If the author(s) of library Y really did license library Y to the author of library X under permissive MIT X11 terms (and assuming Y doesn't retroactively try to deny that they did so), then you have nothing to worry about: the author of X really does have the rights to share Y under permissive terms with others. The fact that there are GPL headers in the code doesn't diminish the fact that project Y has dual-licensed their code under your option of the GPL or MIT.
The troubling case is if Y's author did not really grant X's author a permissive license to redistribute Y. Without an official statement from Y's author, you are relying on the secondhand report from the X project. It is possible that the author of X did communicate with Y, but misunderstood what Y was saying, or (less likely) that the author of X is telling a baldfaced lie. Since you haven't seen the actual communication, you don't know for sure.
What would happen if X was wrong, and Y denied having made the permissive license grant? Your software would indeed be in hot water, since your software does include Y, and you could only legally use Y on GPL terms. You would have been (unknowingly) committing copyright infringement for unwittingly violating the GPL. It's not likely Y will sue you: that's against the norms of the Software Freedom Coservancy's guide to GPL enforcement, and furthermore since your past infringement would count as "innocent infringement" (in the U.S.), the court could significantly reduce or eliminate the penalty for your past infractions. However, even in the best case, you would either need to (1) immediately stop distribution of your software or (2) come into compliance with the GPL, including releasing your complete source code.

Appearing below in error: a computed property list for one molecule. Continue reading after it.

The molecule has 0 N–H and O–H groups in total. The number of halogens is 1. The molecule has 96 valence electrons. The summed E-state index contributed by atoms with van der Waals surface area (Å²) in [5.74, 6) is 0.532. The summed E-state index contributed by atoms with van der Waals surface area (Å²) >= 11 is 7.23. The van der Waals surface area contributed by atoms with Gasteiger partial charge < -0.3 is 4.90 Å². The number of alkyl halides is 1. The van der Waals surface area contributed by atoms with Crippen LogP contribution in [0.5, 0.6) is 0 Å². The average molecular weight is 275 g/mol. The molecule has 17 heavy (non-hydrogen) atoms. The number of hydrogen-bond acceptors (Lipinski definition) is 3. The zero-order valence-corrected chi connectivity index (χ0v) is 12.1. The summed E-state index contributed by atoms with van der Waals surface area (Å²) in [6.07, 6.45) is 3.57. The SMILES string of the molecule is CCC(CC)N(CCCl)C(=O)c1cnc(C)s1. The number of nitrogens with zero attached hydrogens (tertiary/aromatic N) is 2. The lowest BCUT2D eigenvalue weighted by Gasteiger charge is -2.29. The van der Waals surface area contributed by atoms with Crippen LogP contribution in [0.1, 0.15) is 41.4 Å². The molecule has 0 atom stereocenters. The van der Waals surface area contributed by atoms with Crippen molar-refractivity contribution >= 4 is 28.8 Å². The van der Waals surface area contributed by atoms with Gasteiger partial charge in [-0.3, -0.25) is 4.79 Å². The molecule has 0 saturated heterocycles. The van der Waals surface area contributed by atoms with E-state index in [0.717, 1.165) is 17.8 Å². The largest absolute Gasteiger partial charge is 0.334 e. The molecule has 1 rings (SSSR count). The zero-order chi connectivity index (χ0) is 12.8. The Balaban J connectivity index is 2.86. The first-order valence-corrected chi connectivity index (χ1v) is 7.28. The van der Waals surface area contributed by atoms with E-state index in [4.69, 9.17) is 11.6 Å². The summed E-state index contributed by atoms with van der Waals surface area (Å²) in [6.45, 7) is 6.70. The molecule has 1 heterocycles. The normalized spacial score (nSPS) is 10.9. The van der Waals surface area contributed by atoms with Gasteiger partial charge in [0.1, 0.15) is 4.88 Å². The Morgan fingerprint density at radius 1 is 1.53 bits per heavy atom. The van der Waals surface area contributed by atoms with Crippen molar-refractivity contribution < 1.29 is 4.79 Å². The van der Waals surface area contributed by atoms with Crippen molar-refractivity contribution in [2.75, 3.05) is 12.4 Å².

How can you avoid this entire headache? Contact the author of library Y to ask if they will publish a definite statement that their software is dual-licensed under both GPL and permissive MIT, or ask if they will privately make such a statement to you via email. If you can't get in touch with them, you could also go to the author of X with your concerns and see if they will forward any email communication with Y's author that shows clearly that library Y was permissively licensed to them.